There’s this ongoing myth that women should not eat more than 1200 calories a day. This makes little sense when you consider the wide variety of body sizes and goals among different women. You might have also heard the saying “calories in vs calories out” or “energy in vs energy out”. This is a very simplified equation of how to lose weight. Meaning what food, we put in our body vs how much we burn.


Our energy expenditure is made up of 4 elements:

  • BMR: Basic metabolic rate – how much energy we use just doing daily bodily functions.
  • NEAT: Non-exercise activity thermogenesis – How much energy we expend doing daily activity (eg. Daily steps, playing with the kids).
  • TER: Thermic effect of food – How much we burn from digesting food.
  • PA: Physical activity – Planned bouts of exercise eg. gym sessions, planned walks, etc.


We often make the mistake of believing that it’s easy to calculate the calories “in” (what we eat) and the calories “out” (what we expend). We think “If I burn all these extra calories working out, and eat much less, I’ll easily burn fat”. In reality, eating too little can instead hinder fat loss, strength gain as well as energy levels, and overall health.

Undereating may be hindering your progress, whether that is weight loss, or increasing your muscle strength or size. It can also diminish your power in training sessions. Our body is an adaptable machine – it wants to feel “safe”, with survival as its top priority, it is constantly regulating how it responds to its environment. So, to conserve energy and direct calories to essential functions for survival, your body will resort to burning fewer calories, even as you’re exercising regularly and intensely.

When calories are scarce, your body will prioritize essential functions such as regulating your body temp and blood pressure over other functions like rebuilding muscle tissue.

Undereating can also affect your recovery, which is just as important as the training itself. When you exercise especially with weights, you’re breaking down muscle tissue, and without adequate calories and protein intake, your muscles won’t have the materials it needs to rebuild. Your body may also turn to protein already in your muscles for the fuel it needs. Remember that if you have more muscle mass, you not only are fitter, faster, stronger and look good you also have a higher BMR (resting metabolism). Undereating can also lead to disturbed sleep and getting good quality sleep is essential for recovery after a tough training session. Poor sleep can lead to fat retention.

If fat loss is your main goal, then the main thing that matters is being in a sustainable calorie deficit. You eat slightly less than you burn, and your body will tap into stored body fat for the extra calories. For best results aim for a few hundred calories – 300 to 500 max below your estimated needs, about 10 – 20% max.

To stay in a calorie deficit more easily, focus on eating lots of Protein (meat, fish, poultry, eggs) Try and get your carbs from sources like sweet potatoes, potatoes, rice, and beans and fill your plate with non-starchy veggies, and leafy greens to help you feel fuller for longer.


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Are carbs evil?

Carbs (carbohydrates) are everywhere, not just in ‘evil’ bread, rice or pasta but they are also found in most things including nuts, seeds, vegetables, fruit, dairy, lollies, and soft drinks. Often when people are making a conscious choice to lose weight, they immediately cut carbohydrates from their diet, thinking that carbs are the reason they have gained weight. This is not true!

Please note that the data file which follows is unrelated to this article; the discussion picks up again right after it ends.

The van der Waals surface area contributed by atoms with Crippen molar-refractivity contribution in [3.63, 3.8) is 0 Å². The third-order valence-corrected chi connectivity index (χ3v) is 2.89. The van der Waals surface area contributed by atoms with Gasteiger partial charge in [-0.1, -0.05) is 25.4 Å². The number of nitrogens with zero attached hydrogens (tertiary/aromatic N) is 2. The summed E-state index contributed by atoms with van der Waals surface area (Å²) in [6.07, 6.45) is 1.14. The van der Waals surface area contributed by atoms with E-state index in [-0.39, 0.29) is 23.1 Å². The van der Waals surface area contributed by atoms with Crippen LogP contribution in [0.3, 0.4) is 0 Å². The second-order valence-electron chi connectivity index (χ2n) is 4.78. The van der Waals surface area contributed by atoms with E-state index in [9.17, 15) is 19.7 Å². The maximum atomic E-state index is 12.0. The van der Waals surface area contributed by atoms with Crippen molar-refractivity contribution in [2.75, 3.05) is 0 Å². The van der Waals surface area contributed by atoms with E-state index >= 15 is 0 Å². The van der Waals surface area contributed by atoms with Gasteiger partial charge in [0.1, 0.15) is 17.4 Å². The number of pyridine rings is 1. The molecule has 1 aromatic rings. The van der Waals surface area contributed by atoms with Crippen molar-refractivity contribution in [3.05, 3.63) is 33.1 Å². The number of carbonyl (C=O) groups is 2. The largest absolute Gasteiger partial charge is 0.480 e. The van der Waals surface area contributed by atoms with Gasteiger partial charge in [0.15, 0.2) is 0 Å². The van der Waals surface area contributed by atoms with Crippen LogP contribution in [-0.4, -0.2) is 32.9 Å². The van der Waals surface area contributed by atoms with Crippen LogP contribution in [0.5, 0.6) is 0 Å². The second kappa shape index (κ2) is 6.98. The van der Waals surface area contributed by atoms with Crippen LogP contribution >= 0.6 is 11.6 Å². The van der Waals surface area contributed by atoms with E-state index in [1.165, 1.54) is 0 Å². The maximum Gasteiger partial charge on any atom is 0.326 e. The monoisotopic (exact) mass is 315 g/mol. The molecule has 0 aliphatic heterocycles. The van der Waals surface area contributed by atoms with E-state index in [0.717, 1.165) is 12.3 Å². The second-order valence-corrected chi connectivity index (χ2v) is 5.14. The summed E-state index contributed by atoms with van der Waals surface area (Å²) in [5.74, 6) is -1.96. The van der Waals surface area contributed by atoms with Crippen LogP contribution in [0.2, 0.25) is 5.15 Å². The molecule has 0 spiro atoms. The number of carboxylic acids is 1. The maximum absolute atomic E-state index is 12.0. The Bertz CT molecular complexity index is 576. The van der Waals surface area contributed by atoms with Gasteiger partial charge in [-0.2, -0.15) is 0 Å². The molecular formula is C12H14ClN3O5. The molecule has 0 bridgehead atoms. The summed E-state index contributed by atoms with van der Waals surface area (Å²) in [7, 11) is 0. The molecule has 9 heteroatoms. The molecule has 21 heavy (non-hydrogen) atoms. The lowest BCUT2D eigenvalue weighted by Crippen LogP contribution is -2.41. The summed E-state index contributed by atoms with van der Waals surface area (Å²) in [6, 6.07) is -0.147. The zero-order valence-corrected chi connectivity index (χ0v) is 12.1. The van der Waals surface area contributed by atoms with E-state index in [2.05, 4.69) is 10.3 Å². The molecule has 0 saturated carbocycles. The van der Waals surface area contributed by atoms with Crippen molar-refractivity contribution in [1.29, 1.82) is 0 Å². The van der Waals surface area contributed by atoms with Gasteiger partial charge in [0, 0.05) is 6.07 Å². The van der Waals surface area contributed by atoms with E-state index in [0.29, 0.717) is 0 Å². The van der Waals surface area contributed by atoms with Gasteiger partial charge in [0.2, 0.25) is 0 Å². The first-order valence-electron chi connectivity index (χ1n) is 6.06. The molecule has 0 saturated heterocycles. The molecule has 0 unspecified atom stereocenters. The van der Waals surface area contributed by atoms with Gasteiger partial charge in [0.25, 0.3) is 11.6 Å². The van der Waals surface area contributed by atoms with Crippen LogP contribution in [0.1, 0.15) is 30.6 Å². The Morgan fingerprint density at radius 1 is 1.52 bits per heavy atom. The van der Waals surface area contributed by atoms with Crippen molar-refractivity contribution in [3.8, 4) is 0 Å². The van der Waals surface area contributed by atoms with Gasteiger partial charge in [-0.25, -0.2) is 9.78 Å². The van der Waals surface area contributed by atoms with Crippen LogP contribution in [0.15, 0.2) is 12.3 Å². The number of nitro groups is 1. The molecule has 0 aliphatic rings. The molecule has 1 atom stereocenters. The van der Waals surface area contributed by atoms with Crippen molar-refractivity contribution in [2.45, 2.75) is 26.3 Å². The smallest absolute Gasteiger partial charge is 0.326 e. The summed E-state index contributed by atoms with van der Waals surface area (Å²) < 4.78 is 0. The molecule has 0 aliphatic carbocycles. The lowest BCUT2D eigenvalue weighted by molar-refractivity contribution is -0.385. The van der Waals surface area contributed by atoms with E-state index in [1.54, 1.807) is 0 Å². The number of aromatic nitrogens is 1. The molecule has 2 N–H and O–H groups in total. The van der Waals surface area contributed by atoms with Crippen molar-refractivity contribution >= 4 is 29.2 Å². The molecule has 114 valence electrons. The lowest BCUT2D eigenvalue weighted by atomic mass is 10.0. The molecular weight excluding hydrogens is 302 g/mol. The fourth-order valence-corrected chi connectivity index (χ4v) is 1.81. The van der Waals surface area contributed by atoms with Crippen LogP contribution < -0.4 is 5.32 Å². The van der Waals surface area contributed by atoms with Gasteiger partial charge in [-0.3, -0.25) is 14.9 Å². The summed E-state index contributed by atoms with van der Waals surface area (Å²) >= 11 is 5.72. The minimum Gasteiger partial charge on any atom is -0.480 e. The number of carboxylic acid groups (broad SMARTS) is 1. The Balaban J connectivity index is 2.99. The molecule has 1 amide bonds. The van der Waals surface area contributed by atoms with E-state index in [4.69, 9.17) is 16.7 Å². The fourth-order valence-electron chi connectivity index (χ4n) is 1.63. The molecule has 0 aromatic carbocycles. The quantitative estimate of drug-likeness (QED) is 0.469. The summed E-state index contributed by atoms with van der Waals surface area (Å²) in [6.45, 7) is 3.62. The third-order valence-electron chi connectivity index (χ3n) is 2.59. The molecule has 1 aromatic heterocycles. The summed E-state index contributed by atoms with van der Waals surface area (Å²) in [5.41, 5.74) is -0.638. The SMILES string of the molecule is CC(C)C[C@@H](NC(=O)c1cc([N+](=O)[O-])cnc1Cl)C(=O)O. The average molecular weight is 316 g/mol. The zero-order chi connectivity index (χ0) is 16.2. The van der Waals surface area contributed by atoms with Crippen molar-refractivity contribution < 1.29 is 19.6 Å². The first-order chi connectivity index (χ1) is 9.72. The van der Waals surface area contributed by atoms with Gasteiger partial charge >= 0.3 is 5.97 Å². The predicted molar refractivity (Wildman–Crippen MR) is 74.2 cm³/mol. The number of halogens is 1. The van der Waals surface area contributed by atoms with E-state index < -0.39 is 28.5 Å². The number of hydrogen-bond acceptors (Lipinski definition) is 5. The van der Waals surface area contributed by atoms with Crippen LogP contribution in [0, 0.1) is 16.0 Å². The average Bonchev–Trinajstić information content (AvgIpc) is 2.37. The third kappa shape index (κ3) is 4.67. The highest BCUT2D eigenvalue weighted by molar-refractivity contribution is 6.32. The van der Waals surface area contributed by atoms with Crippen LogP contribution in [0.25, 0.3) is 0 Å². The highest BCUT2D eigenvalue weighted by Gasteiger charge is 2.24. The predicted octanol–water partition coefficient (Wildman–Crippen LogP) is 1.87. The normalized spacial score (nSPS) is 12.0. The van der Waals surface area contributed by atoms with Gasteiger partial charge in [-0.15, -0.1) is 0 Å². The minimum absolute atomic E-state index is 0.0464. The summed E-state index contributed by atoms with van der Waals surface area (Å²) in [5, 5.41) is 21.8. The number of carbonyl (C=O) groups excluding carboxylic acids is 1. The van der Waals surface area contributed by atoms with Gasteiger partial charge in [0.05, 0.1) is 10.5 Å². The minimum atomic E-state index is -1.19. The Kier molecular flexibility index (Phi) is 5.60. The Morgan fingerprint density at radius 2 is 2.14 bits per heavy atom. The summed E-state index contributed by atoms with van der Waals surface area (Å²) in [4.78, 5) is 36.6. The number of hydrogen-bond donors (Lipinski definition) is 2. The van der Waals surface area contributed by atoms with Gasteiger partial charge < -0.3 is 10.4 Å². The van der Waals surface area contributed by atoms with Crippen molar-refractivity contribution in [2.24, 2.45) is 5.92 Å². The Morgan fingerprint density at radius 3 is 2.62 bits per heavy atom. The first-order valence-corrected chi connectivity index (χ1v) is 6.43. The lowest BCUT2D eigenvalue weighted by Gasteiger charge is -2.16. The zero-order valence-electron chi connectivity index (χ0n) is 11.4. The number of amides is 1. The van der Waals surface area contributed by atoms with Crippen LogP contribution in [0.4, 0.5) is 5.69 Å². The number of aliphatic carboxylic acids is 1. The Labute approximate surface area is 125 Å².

Carbs are an essential macronutrient. They provide us with fuel in the form of glucose, which is used by the body and brain for energy.  The body can produce and use Ketones when glucose is not available (Keto diets) and are made from fat stores and certain proteins.  However, very high levels of ketones can make the blood acidic and can lead to serious illness.  It is also important to know, that when glucose is inadequate the body also creates glucose from certain proteins leading to a breakdown of muscle.

There are two types of carbs: Complex (good) or Simple (Bad)

Complex (good, low GI) carbs require our bodies to work harder to digest, and the energy produced is released over a longer time.  They are high in fiber and nutrients, are a low glycemic index food, help you feel full with fewer calories, and naturally stimulates metabolism.

Good Carbs: Vegetables, Whole fruits, whole grains, nuts & seeds, Legumes, and Root vegetables.

Simple (bad, high GI) carbs are digested quickly into our body.  Energy is stored as glycogen and if it’s not used immediately gets converted to fat.  Bad carbs are generally ‘processed’ food.  They’re low in fiber and nutrients, have a high GI, are empty calories converted to fat, high blood glucose levels = feel tired.

Bad Carbs: Sugary drinks, Fruit juices, white bread & white rice, regular pasta, cakes & cookies and other sweet treats, deep fried food and potato chips.

The general problem with carbohydrates is that we overconsume them. It is too easy to put two massive scoops of rice or potato on our plates for our dinners and consume unhealthy sweet “pick-me-up” snacks throughout the day. Carbs should ideally be between 45 – 65% of your daily calories which can equate to around 40g – 75g for each main meal, depending on your body weight and energy needs. Vegetables are technically a carbohydrate. However, vegetables contain a huge amount of water content, so can be very full, with very few calories. Plus the vitamins, mineral, and fibre = bonus!

Overall it is best to consume more complex, slower-burning carbs in our diets. These are not only better in terms of nutrients but will also keep you fuller for longer and prevent overeating. Cutting down on simple carbs is recommended as they spike blood sugar levels, which does not sustain our hunger and energy levels for very long. Remember that life is about balance, as long as you are good 80% of the time, you can enjoy the odd treat now and again.